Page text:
fairy tale / sci fi

A “Lunartic” for Audiobooks

It’s here! It’s here! My copy of Marissa Meyer’s Fairest arrived yesterday. I have not geeked out so much over the new release of a book since the 7th book of Harry Potter. I have discovered a new word for fans of The Lunar Chronicles. “Lunartics.”

image by Photokanok at freedigitalphotos.net

image by Photokanok at freedigitalphotos.net

I am resisting the urge to Google the internet buzz at this point because countless lunartics already gulped this book down and posted about it. I actually am still on Chapter 2, because I bought the audiobook version. I rarely buy audiobooks, because so much of my enjoyment then depends on the narrator. The wrong narrator can kill a great book. I check audiobooks out from the library, though. If after the first chapter I hate the performance, no money lost.

In the case of Fairest, it was a known quantity. Rebecca Soler narrated the first 3 books of the series: Cinder, Scarlet, and Cress, and returned for this new one. So far in the series, her timing is spot-on. In a story peopled with colorful characters from the world-over (and the Moon-over), she gives each a distinct inflection. Several times she has to attack accents. Her Cress, Iko, and Captain Thorne are especially vivid and funny.

The real test for me comes when the reader performs the opposite gender. Science would be able to tell you what sine waves or whatever make the male and female voice about more than simple pitch. There is nothing more distracting for me then when our butch hero sounds like a little boy, or our sassy-sweet heroine sounds like the Wolf disguised poorly as Grandma.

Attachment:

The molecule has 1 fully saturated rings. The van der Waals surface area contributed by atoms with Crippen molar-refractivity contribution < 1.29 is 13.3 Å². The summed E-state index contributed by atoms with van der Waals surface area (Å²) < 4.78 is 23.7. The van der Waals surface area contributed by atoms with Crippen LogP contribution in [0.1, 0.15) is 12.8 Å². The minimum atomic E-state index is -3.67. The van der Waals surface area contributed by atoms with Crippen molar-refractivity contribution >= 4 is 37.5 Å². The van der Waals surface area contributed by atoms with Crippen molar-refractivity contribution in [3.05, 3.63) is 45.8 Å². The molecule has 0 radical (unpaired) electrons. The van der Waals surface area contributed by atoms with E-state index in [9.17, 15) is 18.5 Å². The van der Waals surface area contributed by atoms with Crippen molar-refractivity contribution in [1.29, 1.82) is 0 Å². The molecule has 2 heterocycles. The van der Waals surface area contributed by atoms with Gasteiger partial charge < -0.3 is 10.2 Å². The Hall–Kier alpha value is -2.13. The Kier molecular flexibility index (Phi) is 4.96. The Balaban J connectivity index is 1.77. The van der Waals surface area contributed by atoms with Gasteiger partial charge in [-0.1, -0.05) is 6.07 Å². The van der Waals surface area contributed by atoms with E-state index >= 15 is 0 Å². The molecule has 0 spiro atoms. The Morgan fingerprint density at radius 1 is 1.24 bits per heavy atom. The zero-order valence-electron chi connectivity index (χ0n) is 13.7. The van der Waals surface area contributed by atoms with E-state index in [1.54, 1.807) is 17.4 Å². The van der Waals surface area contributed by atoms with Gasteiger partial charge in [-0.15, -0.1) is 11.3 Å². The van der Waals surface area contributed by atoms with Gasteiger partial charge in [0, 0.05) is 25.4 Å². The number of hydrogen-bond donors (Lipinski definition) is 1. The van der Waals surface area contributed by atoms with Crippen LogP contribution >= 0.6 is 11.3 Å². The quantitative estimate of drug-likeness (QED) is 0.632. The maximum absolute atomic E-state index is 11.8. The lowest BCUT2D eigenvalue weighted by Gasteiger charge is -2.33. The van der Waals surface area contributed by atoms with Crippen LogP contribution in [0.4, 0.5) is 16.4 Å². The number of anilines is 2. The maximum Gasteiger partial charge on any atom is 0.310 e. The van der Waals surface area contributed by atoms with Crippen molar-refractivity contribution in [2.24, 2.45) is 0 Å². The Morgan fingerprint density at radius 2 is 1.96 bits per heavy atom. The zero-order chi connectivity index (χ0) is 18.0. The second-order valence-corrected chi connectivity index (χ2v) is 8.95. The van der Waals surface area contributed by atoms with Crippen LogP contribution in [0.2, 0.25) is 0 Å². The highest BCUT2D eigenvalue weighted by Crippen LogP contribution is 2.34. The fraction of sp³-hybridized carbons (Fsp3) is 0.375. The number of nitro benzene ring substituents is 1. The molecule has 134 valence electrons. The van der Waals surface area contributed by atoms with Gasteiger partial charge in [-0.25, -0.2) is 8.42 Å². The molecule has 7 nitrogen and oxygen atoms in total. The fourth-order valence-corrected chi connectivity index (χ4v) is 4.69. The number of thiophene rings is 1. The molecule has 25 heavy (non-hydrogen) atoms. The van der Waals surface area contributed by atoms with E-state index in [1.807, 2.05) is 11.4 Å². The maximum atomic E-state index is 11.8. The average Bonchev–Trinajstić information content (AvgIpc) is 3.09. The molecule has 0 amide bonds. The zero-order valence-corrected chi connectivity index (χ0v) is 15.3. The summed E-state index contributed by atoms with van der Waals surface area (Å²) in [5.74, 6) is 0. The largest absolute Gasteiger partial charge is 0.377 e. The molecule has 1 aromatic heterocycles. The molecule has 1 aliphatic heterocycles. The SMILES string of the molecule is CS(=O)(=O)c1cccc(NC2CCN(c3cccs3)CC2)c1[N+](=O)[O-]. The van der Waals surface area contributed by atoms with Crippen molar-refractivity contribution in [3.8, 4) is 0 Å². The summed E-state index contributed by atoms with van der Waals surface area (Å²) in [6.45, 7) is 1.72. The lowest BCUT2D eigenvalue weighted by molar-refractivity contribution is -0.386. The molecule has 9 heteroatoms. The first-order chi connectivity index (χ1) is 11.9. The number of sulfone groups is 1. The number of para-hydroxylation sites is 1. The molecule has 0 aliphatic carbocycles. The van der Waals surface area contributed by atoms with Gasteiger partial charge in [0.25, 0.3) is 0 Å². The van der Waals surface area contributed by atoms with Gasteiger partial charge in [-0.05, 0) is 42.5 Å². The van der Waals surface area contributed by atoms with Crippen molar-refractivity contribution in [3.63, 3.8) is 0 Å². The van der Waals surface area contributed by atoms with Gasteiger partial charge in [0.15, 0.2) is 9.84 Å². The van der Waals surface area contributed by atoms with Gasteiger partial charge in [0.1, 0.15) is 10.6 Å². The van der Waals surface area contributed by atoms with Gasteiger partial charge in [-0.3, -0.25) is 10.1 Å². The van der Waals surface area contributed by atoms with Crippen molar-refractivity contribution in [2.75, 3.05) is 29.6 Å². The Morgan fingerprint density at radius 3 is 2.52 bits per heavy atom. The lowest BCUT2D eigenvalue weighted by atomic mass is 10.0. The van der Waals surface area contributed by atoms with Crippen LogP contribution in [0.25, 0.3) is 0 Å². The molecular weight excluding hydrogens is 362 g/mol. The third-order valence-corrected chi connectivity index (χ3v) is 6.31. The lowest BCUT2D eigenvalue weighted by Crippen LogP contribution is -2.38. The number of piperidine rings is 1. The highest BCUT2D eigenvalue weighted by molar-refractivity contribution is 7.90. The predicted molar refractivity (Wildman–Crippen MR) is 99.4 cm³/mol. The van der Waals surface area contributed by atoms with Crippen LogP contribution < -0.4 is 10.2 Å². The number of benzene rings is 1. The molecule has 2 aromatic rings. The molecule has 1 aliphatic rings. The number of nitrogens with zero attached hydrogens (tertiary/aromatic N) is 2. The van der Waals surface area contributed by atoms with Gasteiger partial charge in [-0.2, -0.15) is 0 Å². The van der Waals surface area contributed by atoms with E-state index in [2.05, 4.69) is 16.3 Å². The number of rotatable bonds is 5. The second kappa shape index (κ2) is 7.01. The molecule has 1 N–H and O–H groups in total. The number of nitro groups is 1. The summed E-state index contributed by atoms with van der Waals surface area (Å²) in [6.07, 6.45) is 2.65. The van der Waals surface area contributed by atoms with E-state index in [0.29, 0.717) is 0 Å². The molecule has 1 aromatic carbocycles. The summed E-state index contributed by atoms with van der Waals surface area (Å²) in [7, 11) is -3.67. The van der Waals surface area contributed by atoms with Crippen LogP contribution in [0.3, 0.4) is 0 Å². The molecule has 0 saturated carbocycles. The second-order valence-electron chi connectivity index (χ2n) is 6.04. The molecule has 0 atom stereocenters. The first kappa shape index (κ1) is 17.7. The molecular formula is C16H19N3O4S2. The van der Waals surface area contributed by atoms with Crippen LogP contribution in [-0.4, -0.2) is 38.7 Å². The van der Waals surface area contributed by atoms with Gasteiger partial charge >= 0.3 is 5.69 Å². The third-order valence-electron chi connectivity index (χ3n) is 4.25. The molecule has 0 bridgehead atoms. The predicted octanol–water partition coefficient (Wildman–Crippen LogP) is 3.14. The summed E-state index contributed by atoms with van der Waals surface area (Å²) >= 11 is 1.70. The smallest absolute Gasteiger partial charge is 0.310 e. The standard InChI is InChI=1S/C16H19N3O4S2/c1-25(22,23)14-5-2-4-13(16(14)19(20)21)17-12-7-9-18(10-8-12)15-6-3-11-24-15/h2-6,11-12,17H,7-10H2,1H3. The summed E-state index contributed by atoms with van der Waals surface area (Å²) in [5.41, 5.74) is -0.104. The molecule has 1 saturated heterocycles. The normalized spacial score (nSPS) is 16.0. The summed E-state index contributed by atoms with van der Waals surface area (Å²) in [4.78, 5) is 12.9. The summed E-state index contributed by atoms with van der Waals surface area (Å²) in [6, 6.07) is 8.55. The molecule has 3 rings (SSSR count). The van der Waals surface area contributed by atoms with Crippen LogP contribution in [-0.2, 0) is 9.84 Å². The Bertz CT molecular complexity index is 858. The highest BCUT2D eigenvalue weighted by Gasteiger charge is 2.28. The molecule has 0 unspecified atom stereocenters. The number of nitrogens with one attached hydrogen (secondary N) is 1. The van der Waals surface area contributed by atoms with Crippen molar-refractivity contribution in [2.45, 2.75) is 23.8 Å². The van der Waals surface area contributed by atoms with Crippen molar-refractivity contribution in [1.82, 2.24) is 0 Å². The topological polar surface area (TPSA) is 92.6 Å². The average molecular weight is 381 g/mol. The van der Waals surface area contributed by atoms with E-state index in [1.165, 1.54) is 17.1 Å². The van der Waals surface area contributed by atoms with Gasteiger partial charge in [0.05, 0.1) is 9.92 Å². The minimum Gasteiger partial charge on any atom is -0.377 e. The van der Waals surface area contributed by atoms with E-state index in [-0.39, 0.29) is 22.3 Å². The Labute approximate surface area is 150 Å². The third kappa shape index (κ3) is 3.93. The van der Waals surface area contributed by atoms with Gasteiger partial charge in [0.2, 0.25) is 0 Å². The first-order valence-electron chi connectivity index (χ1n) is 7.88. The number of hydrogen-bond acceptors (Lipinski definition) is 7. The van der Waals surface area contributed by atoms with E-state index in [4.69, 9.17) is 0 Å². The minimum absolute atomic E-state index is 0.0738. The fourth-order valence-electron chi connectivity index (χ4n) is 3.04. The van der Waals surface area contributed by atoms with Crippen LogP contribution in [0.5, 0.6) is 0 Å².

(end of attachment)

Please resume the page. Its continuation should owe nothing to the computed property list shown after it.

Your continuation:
I listen to audiobooks while doing chores around the house. Indeed, my laundry would live in the dryer if I had to fold it without a story or Moody Radio on in the background. This week, my socks may thank Rebecca Soler for facilitating their matchmaking endeavors.

Image courtesy of Suat Eman at FreeDigitalPhotos.net

Image courtesy of Suat Eman at FreeDigitalPhotos.net

Rebecca Soler is a fantastic performer, but my favorite fiction narrator may be Brendan Fraser. I know, right? I thought he could only do buff, slightly goofy heroes. But that’s because of my limited exposure to his movie roles. Take away the visual element, and the man can become anybody. And he does wonderful things with a verb. For example, if a cat squeezes between the slats of a fence, Fraser will drag out the word “squeeze” as “SQeeeeeeZE.” It’s hard to spell this effect, but you can hear the cat sucking in a breath and threading itself through the narrow hole.

Image courtesy of samarttiw at FreeDigitalPhotos.net

Image courtesy of samarttiw at FreeDigitalPhotos.net

I highly recommend Fraser’s performance of Cornelia Funke’s Inkspell. On the movie screen, he’s the dad (Mo). In the audio book, he’s EVERYBODY, and so well.

I listen for slightly different qualities in non-fiction books, which tend to be more prose-oriented than dialogue-heavy. For history or biographies, I’m listening for a blend of wry practicality and the weight of destiny. I want to feel like I am simultaneously hanging out casually with great figures of history, sharing a sandwich, and hovering overhead, looking at them climb their inevitable path to greatness or tragedy.

David McCullough (who often narrates his own biographies) and Edward Hermann (who played the grandfather on Gilmore Girls) are two of my favorites in non-fiction. I have never listened to any audiobooks by Morgan Freeman, but I’ve heard his documentary voiceovers, and would be a fan of any audiobook he recorded. I’d listen to that man read a phonebook.

Do you listen to audiobooks? What do you listen for in a performance?

So it may be taking me longer to get through Fairest, but I don’t mind dragging out the pleasure. I can savor each word, like dark chocolate.

And get the laundry done.

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